ISSN 1671-3710
CN 11-4766/R

Advances in Psychological Science ›› 2022, Vol. 30 ›› Issue (4): 906-921.doi: 10.3724/SP.J.1042.2022.00906

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Antecedents of abusive supervision

WANG Haizhen(), GENG Zizhen, DING Lin, SHAN Chunxia   

  1. Xi’an International Studies University, Xi’an, 710128, China
  • Received:2021-01-05 Online:2022-04-15 Published:2022-02-22
  • Contact: WANG Haizhen


Abusive supervision refers to supervisors’ “sustained display of hostile verbal and nonverbal behavior, excluding physical contact,” as perceived by their subordinates (Tepper, 2000: 178). Given that such behavior has been shown to lead to various unfavorable work outcomes, it is essential for researchers and practitioners to understand why and under what circumstances supervisors might become abusive.

Studies seeking to identify the causes of abusive supervision have approached the issue from the perspectives of supervisor characteristics, self-depletion theory, social learning theory, and victim precipitation theory. Studies that examine abusive supervision through the lens of supervisor characteristics suggest that around a dozen characteristics (e.g., conscientiousness and narcissism) increase the likelihood of supervisors becoming abusive. Research based on the theory of self-depletion suggests that abusive supervision reflects a lack of self-control and results from resource depletion; thus, stressors that consume supervisors’ self-control resources may cause abusive supervision. Empirical studies have identified a series of stressors related to abusive supervision, such as difficult goals and role overload. Research based on the theory of social learning, however, contends that abusive supervision is imitated and learned from abusive role models, such as managers or colleagues or even family members. Lastly, research based on victim precipitation theory suggests that there are certain actions or traits of subordinates that may precipitate abusive supervision; this line of research primarily focuses on the subordinate-specific variables that may make certain subordinates more likely to become targets of supervisor abuse. In this vein, studies have examined provocative and submissive subordinate behaviors and characteristics. We systematically review the relevant research findings.

Although the aforementioned studies have achieved fruitful results, evidence explaining situation-triggered abusive supervision is still insufficient. Drawing on affective events theory, we posit a theoretical framework that explains how affective events give rise to supervisors’ negative emotions, which, in turn, incite abusive supervision. The framework also takes into account the potential moderating roles of self-control motivation and self-control resources in the relationship between negative emotions and abusive supervision. Drawing on the theory of planned behavior, we analyze supervisors’ self-control motivation (which prevents abusive behavior) in three aspects: attitudes toward abusive supervision, subjective norms toward aggression, and perceived behavioral control. Self-control resources are investigated from the perspectives of resource endowment, resource consumption, and resource recovery.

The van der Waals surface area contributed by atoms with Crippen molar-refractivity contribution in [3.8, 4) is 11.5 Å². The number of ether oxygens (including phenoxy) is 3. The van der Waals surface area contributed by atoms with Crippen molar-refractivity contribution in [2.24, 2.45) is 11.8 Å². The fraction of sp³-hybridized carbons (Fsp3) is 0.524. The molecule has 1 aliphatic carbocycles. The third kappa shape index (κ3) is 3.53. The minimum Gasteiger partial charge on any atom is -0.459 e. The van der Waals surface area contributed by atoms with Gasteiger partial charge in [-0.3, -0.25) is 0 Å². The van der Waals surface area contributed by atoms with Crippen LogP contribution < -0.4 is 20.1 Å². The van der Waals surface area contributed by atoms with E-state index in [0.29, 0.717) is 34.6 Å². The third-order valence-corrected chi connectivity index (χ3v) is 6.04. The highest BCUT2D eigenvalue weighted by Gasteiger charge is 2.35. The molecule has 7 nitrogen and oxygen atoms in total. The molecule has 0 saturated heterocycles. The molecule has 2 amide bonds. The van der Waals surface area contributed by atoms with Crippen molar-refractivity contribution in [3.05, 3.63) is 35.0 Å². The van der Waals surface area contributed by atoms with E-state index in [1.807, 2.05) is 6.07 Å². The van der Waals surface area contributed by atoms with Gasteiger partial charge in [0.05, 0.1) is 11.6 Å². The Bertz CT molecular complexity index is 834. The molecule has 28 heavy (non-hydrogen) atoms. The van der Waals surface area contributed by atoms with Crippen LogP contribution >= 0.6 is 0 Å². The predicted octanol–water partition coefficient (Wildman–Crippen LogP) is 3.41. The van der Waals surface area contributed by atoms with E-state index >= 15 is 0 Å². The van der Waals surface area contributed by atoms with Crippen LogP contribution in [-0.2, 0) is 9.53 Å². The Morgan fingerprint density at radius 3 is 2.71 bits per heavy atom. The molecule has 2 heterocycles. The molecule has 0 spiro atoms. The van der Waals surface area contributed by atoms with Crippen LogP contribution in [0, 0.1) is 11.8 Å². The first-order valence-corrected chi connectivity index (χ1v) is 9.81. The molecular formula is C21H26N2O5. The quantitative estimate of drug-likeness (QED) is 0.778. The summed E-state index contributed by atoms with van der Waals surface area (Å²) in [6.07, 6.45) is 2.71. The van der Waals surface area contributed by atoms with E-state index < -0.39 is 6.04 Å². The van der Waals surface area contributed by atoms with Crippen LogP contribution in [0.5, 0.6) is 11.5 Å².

Our work based on the above framework has several limitations, and future studies will be necessary to extend this line of research. First, future research should examine supervisor attitudes toward abusive supervision. Abusive supervision is undoubtedly unethical. It largely remains unknown that how abusive supervisors justify their attitude to such unethical behaviors. A large body of work in unethical behavior literature seeks to explain similar phenomenon. Using this literature to examine the emergence of abusive supervision will provide a more comprehensive explanation for this phenomenon. In addition, some managers still hold the view that subordinate abuse, despite its many documented dysfunctional effects, has a functional place within organizations; exploring such attitudes in more depth will help prevent supervisors from abusing subordinates. Second, future studies should explore the mechanism through which the norms governing organizational abusive supervision form. Norm focus theory suggests that norms have a substantial impact on human actions. However, little attention has been paid to the formation and effects of organizational norms on abusive supervision. Lastly, given the importance of self-control resources in preventing abusive behavior, it will be helpful to examine the means by which supervisors restore depleted self-control resources. The literature contains some pioneering findings in this area, and future research should examine whether such resource restoration strategies can be applied in the workplace to reduce abusive supervision.

Key words: abusive supervision, self-depletion, social learning, victim precipitation, affective events theory

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